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Seattle Seahawks v. NFLPA & Sam McCullum

National Labor Relations Board
292 N.L.R.B. 110 (1989)


Facts

For five years, Sam McCullum (defendant) was a starting wide receiver for the National Football League’s (NFL) Seattle Seahawks (plaintiff). In 1981, McCullum was chosen by his teammates to be their union representative. McCullum’s union activities caused tension with the Seahawk’s coach, Jack Patera. Specifically, Patera was upset with McCullum’s organizing a “solidarity handshake” with players from the Seahawks and players from the opposing team before the first pre-season game. Additionally, McCullum remarked at a press conference that Seahawks team doctors released injured players for games too soon when they had not fully recovered. At the end of training camp, the Seahawks obtained another wide receiver, Roger Carr, and cut McCullum from the team. McCullum and the National Football League Players Association (NFLPA) (defendant) filed an unfair labor practice claim with the National Labor Relations Board (NLRB). At trial, the administrative law judge (ALJ) found the Seahawk’s decision to cut McCullum was influenced by Patera’s anti-union sentiments directed at McCullum. The Seahawk’s appealed the decision to the NLRB.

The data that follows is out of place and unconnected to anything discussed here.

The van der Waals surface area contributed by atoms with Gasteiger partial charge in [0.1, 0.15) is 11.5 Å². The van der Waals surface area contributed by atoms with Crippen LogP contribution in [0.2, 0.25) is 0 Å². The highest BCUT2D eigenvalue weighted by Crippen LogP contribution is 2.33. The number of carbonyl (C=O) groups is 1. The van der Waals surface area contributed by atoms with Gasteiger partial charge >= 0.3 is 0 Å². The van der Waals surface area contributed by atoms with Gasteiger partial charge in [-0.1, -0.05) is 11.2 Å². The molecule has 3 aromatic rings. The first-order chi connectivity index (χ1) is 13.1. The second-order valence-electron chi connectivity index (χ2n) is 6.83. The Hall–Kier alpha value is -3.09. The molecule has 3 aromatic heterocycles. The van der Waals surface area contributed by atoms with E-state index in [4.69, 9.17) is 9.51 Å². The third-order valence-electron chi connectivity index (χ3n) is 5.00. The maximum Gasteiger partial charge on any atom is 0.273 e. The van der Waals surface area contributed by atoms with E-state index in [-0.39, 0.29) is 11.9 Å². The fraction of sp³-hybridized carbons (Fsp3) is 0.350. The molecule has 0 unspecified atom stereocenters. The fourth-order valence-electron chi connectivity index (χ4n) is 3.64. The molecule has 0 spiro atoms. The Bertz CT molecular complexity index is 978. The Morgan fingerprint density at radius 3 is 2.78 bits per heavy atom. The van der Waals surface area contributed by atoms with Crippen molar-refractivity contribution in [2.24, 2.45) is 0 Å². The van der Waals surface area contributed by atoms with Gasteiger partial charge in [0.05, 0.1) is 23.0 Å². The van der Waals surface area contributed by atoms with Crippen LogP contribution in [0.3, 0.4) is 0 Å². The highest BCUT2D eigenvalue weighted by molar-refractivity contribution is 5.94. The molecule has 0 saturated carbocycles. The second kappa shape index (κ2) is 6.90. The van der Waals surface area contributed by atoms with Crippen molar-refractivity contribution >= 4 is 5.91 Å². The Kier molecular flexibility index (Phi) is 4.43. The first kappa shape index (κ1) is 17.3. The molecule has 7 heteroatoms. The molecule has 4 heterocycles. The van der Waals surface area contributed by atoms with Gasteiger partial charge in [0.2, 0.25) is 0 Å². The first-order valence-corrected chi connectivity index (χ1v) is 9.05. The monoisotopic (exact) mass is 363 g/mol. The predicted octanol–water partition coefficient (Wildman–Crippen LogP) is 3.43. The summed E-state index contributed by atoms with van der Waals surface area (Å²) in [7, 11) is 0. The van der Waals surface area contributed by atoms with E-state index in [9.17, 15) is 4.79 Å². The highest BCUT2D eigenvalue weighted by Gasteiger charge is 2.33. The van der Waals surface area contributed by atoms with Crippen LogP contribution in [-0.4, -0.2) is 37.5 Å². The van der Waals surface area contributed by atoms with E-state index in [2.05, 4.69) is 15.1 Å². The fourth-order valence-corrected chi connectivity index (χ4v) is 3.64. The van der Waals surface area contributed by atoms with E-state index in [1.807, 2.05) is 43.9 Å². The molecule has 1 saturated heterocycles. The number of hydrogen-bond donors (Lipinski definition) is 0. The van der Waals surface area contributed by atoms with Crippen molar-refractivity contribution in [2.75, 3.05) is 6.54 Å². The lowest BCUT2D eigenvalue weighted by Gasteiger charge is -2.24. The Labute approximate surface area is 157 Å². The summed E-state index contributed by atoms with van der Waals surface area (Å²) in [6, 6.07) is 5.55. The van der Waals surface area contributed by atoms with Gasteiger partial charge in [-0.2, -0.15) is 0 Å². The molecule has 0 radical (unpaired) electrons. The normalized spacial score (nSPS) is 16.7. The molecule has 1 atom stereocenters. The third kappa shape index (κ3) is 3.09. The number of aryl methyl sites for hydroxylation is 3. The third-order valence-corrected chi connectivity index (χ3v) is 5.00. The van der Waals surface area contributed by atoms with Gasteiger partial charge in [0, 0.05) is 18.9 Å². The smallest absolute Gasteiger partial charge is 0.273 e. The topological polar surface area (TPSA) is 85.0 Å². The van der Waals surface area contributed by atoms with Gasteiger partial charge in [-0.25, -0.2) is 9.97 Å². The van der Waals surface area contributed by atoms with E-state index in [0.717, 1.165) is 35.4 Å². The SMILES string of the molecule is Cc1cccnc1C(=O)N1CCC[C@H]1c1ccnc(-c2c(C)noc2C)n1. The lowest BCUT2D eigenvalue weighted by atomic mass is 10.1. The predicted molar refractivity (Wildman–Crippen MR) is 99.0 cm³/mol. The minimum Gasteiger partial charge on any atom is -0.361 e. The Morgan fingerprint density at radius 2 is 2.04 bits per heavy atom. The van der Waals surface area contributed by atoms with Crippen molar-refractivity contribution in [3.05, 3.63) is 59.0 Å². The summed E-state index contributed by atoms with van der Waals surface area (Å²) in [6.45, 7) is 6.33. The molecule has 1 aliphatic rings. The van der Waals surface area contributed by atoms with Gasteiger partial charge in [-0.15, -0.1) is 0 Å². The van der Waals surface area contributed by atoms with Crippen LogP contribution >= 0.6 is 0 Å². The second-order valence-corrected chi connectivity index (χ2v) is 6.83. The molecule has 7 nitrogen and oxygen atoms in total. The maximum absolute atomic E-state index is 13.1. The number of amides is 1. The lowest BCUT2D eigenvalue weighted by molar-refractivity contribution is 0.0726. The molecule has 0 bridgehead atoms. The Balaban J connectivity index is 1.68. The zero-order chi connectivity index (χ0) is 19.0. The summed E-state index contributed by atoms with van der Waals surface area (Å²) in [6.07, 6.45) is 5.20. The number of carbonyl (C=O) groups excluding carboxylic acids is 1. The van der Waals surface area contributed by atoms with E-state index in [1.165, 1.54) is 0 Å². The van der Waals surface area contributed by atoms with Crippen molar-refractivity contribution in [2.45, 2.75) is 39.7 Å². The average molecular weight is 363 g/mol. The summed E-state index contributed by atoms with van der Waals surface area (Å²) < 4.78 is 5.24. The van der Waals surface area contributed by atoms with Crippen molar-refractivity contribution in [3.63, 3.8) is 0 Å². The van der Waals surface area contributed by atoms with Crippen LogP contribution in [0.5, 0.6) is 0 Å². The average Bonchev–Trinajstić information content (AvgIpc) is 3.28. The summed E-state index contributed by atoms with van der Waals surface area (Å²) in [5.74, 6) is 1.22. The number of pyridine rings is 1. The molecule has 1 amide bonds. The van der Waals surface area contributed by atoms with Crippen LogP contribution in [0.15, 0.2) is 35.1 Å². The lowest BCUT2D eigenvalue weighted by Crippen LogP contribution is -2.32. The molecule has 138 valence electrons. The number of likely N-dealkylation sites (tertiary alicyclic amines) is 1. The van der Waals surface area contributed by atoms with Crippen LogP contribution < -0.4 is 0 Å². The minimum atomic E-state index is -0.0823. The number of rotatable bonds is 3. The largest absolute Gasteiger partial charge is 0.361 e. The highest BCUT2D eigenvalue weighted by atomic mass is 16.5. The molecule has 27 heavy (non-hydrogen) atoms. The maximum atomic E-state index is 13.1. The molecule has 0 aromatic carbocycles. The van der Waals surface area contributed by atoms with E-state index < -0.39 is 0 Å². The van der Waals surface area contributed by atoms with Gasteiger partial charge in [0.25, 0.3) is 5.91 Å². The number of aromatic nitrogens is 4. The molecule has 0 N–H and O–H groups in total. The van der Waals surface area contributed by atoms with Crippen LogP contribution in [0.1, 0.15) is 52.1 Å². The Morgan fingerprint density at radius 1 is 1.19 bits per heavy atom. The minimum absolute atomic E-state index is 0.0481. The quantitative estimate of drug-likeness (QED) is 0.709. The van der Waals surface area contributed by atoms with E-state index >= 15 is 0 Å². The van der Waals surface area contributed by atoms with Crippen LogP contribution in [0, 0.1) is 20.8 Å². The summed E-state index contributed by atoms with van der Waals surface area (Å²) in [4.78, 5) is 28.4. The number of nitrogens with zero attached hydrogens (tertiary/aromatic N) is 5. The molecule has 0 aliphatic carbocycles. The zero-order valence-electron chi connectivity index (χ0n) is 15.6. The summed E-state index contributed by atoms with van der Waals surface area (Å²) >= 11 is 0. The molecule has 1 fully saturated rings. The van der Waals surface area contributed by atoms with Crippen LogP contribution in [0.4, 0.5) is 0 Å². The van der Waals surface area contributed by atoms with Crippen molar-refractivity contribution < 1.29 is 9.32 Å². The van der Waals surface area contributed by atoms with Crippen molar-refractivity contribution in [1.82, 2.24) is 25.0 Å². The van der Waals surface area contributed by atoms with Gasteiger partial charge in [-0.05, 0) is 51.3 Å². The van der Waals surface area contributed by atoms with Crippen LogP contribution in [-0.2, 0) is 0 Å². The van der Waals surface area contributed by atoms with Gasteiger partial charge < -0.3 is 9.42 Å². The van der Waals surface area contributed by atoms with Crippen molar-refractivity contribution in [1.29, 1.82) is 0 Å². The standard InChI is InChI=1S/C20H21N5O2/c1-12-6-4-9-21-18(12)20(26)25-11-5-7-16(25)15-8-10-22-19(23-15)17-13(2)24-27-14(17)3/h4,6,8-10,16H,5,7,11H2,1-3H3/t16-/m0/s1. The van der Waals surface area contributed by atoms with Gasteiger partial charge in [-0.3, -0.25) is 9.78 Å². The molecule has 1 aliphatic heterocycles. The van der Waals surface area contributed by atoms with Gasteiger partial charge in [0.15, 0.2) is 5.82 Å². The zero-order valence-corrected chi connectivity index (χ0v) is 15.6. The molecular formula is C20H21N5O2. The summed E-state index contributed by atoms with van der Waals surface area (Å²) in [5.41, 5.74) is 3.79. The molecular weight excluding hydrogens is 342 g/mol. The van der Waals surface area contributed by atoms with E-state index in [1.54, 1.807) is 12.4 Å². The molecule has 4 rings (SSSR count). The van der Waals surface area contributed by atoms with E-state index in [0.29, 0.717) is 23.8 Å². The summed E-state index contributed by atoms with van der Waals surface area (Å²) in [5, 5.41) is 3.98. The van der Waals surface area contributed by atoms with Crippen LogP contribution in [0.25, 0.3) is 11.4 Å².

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Holding and Reasoning (Board.)

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Dissent (Johansen, Member.)

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